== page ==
The bourgeoisie is dead. And buried at the Pere Lachaise cemetery (see picture below).

I did make it to the Bear’s Den, the Paris bear bar. For an orange juice. Bears are kind of skinny in Paris, or at least the ones who were prowling during my brief visit, and they don’t seem to have much hair. They do have the costumes, though. Could it be fair for me to draw such a conclusion from an hour during a weekday afternoon at the Bear’s Den? The bar is located on the corner of Rue Nicolas Flamel, which should mean something to you Harry Potter fans.

Obligitory shots of Notre Dame. That’s Saint Denis holding his head. When he was martyred, he picked up his chopped off head and carried it across town.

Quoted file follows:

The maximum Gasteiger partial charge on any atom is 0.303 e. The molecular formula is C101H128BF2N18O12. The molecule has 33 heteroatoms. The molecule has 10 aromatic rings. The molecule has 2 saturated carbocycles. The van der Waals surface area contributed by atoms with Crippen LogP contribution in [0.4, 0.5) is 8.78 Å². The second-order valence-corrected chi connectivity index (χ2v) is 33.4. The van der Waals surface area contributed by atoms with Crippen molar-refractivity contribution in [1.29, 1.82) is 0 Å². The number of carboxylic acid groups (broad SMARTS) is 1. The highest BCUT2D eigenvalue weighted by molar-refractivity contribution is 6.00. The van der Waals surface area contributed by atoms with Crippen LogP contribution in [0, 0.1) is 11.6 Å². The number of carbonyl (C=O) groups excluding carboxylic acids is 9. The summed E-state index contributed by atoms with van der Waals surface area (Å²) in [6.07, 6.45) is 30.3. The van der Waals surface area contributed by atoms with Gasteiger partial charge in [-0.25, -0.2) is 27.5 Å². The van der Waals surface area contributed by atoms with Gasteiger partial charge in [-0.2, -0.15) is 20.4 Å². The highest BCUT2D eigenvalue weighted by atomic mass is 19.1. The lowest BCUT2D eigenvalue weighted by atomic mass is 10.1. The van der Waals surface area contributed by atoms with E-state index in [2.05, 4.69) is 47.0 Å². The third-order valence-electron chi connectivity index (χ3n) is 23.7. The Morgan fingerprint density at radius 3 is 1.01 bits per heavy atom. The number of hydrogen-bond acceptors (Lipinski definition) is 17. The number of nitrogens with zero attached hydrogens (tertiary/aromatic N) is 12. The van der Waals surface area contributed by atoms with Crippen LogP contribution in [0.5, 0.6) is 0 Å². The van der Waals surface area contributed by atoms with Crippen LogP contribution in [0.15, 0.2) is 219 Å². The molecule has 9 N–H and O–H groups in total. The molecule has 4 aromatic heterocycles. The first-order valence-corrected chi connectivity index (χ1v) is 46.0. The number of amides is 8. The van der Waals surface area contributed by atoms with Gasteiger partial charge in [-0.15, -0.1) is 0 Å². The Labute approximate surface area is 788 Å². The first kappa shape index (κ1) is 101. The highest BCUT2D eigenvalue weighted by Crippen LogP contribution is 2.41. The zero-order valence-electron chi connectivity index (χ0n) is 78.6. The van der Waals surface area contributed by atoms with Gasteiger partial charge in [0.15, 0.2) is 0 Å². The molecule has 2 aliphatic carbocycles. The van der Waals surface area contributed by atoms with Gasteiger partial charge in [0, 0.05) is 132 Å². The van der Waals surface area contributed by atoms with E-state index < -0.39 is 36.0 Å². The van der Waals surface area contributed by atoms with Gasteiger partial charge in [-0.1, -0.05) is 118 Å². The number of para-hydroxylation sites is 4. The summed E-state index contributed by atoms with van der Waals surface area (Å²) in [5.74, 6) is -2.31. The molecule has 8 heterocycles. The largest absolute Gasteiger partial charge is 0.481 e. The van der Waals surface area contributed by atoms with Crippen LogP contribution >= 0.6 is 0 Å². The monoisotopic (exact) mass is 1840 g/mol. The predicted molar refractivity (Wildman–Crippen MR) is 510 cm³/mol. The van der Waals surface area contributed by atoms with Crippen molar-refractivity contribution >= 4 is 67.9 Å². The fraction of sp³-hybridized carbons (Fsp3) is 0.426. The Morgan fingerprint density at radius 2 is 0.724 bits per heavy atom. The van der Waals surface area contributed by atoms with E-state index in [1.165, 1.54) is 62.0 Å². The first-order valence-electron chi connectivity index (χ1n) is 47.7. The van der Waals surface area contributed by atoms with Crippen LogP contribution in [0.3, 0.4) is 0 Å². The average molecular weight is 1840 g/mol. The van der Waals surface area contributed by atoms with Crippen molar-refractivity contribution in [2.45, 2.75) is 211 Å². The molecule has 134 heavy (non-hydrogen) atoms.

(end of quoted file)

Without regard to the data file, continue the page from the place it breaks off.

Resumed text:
Sue, Megan and I took a day-trip to see the cathedral at Chartres. There really is such a thing as Chartres blue. We hiked up the 300 steps to the top of the high gothic north tower. From that perspective one really understands the monumental task of building such a structure. And way up there, where no one except the almighty Herself can see anything, there are beautifully carved sculptures in just about every nook and cranny. Where did that word “cranny” come from? Oh, there’s a picture in the middle of the last row of photos below of another rendering of the ritual genital mutilation of Christ, from the choir screen. I remember something in Sienna about St. Catherine wearing his foreskin as a ring in some marriage fantasy that she had about him. Would she simply be another urban primitive if she were alive today? The Bride of Christ, St. Catherine was cool, actually, she would pray so fervently that she frequently levitated.

So I really like Paris a lot. Rome has always been my favorite city in the world, and Italians my favorite people, but Paris was so lovely, the people so sweet (really), and the food so wonderful that I’m going to have to spend some more time there.